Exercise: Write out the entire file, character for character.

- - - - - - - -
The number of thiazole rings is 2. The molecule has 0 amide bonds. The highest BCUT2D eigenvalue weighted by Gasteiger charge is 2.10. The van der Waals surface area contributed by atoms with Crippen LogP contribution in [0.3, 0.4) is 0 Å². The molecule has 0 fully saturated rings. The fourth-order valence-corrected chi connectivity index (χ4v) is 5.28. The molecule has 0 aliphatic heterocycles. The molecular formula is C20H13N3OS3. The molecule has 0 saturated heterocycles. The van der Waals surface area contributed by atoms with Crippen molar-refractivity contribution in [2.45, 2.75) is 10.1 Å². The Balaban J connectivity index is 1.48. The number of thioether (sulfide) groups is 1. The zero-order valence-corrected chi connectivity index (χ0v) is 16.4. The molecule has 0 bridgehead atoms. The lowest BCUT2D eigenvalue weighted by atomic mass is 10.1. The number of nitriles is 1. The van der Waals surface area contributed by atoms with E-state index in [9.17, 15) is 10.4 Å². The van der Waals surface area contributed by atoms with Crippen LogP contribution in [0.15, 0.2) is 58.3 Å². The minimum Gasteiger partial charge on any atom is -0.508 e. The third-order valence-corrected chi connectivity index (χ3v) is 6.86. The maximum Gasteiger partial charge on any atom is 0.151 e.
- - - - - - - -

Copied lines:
The number of thiazole rings is 2. The molecule has 0 amide bonds. The highest BCUT2D eigenvalue weighted by Gasteiger charge is 2.10. The van der Waals surface area contributed by atoms with Crippen LogP contribution in [0.3, 0.4) is 0 Å². The molecule has 0 fully saturated rings. The fourth-order valence-corrected chi connectivity index (χ4v) is 5.28. The molecule has 0 aliphatic heterocycles. The molecular formula is C20H13N3OS3. The molecule has 0 saturated heterocycles. The van der Waals surface area contributed by atoms with Crippen molar-refractivity contribution in [2.45, 2.75) is 10.1 Å². The Balaban J connectivity index is 1.48. The number of thioether (sulfide) groups is 1. The zero-order valence-corrected chi connectivity index (χ0v) is 16.4. The molecule has 0 bridgehead atoms. The lowest BCUT2D eigenvalue weighted by atomic mass is 10.1. The number of nitriles is 1. The van der Waals surface area contributed by atoms with E-state index in [9.17, 15) is 10.4 Å². The van der Waals surface area contributed by atoms with Crippen LogP contribution in [0.15, 0.2) is 58.3 Å². The minimum Gasteiger partial charge on any atom is -0.508 e. The third-order valence-corrected chi connectivity index (χ3v) is 6.86. The maximum Gasteiger partial charge on any atom is 0.151 e.